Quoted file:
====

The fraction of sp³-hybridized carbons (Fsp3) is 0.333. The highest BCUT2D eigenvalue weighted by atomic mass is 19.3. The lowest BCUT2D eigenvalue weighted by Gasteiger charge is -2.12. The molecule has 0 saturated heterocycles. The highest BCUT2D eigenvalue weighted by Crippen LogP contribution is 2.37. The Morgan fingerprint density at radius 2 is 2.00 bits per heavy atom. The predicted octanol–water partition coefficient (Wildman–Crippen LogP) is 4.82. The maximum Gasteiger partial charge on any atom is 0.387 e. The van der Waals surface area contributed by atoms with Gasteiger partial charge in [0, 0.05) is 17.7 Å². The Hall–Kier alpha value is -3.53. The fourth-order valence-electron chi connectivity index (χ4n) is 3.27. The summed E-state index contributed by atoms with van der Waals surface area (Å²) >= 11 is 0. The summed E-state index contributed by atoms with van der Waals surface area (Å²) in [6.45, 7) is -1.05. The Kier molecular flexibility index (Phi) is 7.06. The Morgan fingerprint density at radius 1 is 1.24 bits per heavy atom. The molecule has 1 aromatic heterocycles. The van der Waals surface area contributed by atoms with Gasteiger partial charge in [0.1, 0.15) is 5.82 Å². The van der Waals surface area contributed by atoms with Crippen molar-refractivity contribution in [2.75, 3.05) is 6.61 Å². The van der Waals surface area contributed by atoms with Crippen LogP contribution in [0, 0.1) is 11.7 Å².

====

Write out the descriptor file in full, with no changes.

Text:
The fraction of sp³-hybridized carbons (Fsp3) is 0.333. The highest BCUT2D eigenvalue weighted by atomic mass is 19.3. The lowest BCUT2D eigenvalue weighted by Gasteiger charge is -2.12. The molecule has 0 saturated heterocycles. The highest BCUT2D eigenvalue weighted by Crippen LogP contribution is 2.37. The Morgan fingerprint density at radius 2 is 2.00 bits per heavy atom. The predicted octanol–water partition coefficient (Wildman–Crippen LogP) is 4.82. The maximum Gasteiger partial charge on any atom is 0.387 e. The van der Waals surface area contributed by atoms with Gasteiger partial charge in [0, 0.05) is 17.7 Å². The Hall–Kier alpha value is -3.53. The fourth-order valence-electron chi connectivity index (χ4n) is 3.27. The summed E-state index contributed by atoms with van der Waals surface area (Å²) >= 11 is 0. The summed E-state index contributed by atoms with van der Waals surface area (Å²) in [6.45, 7) is -1.05. The Kier molecular flexibility index (Phi) is 7.06. The Morgan fingerprint density at radius 1 is 1.24 bits per heavy atom. The molecule has 1 aromatic heterocycles. The van der Waals surface area contributed by atoms with Gasteiger partial charge in [0.1, 0.15) is 5.82 Å². The van der Waals surface area contributed by atoms with Crippen molar-refractivity contribution in [2.75, 3.05) is 6.61 Å². The van der Waals surface area contributed by atoms with Crippen LogP contribution in [0, 0.1) is 11.7 Å².